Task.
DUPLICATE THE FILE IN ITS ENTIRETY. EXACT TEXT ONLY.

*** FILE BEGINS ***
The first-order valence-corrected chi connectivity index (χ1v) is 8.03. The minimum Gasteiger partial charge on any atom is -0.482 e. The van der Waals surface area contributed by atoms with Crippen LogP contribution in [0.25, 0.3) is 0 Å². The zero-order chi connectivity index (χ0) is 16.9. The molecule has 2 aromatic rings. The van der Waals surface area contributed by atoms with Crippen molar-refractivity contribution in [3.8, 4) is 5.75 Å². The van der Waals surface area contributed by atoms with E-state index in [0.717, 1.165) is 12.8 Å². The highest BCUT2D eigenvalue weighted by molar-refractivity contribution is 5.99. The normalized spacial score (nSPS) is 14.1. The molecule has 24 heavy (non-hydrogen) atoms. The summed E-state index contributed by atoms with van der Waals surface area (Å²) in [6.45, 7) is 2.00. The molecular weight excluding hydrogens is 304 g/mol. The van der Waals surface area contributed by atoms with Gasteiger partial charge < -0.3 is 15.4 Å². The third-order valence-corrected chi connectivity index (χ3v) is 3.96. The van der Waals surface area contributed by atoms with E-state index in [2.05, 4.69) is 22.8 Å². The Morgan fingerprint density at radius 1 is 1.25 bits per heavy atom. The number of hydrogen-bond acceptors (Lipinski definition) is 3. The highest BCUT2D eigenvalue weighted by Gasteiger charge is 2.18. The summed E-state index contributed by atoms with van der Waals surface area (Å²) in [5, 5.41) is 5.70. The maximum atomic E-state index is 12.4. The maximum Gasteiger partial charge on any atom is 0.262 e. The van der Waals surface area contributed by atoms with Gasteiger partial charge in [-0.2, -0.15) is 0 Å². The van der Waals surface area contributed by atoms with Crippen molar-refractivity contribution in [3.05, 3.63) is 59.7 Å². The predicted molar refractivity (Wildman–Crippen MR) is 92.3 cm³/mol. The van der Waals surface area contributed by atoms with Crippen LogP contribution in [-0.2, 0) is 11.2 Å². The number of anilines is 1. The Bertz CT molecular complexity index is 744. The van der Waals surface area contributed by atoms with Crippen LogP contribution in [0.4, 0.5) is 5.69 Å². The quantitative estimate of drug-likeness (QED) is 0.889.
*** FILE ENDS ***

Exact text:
The first-order valence-corrected chi connectivity index (χ1v) is 8.03. The minimum Gasteiger partial charge on any atom is -0.482 e. The van der Waals surface area contributed by atoms with Crippen LogP contribution in [0.25, 0.3) is 0 Å². The zero-order chi connectivity index (χ0) is 16.9. The molecule has 2 aromatic rings. The van der Waals surface area contributed by atoms with Crippen molar-refractivity contribution in [3.8, 4) is 5.75 Å². The van der Waals surface area contributed by atoms with E-state index in [0.717, 1.165) is 12.8 Å². The highest BCUT2D eigenvalue weighted by molar-refractivity contribution is 5.99. The normalized spacial score (nSPS) is 14.1. The molecule has 24 heavy (non-hydrogen) atoms. The summed E-state index contributed by atoms with van der Waals surface area (Å²) in [6.45, 7) is 2.00. The molecular weight excluding hydrogens is 304 g/mol. The van der Waals surface area contributed by atoms with Gasteiger partial charge < -0.3 is 15.4 Å². The third-order valence-corrected chi connectivity index (χ3v) is 3.96. The van der Waals surface area contributed by atoms with E-state index in [2.05, 4.69) is 22.8 Å². The Morgan fingerprint density at radius 1 is 1.25 bits per heavy atom. The number of hydrogen-bond acceptors (Lipinski definition) is 3. The highest BCUT2D eigenvalue weighted by Gasteiger charge is 2.18. The summed E-state index contributed by atoms with van der Waals surface area (Å²) in [5, 5.41) is 5.70. The maximum atomic E-state index is 12.4. The maximum Gasteiger partial charge on any atom is 0.262 e. The van der Waals surface area contributed by atoms with Gasteiger partial charge in [-0.2, -0.15) is 0 Å². The van der Waals surface area contributed by atoms with Crippen molar-refractivity contribution in [3.05, 3.63) is 59.7 Å². The predicted molar refractivity (Wildman–Crippen MR) is 92.3 cm³/mol. The van der Waals surface area contributed by atoms with Crippen LogP contribution in [-0.2, 0) is 11.2 Å². The number of anilines is 1. The Bertz CT molecular complexity index is 744. The van der Waals surface area contributed by atoms with Crippen LogP contribution in [0.4, 0.5) is 5.69 Å². The quantitative estimate of drug-likeness (QED) is 0.889.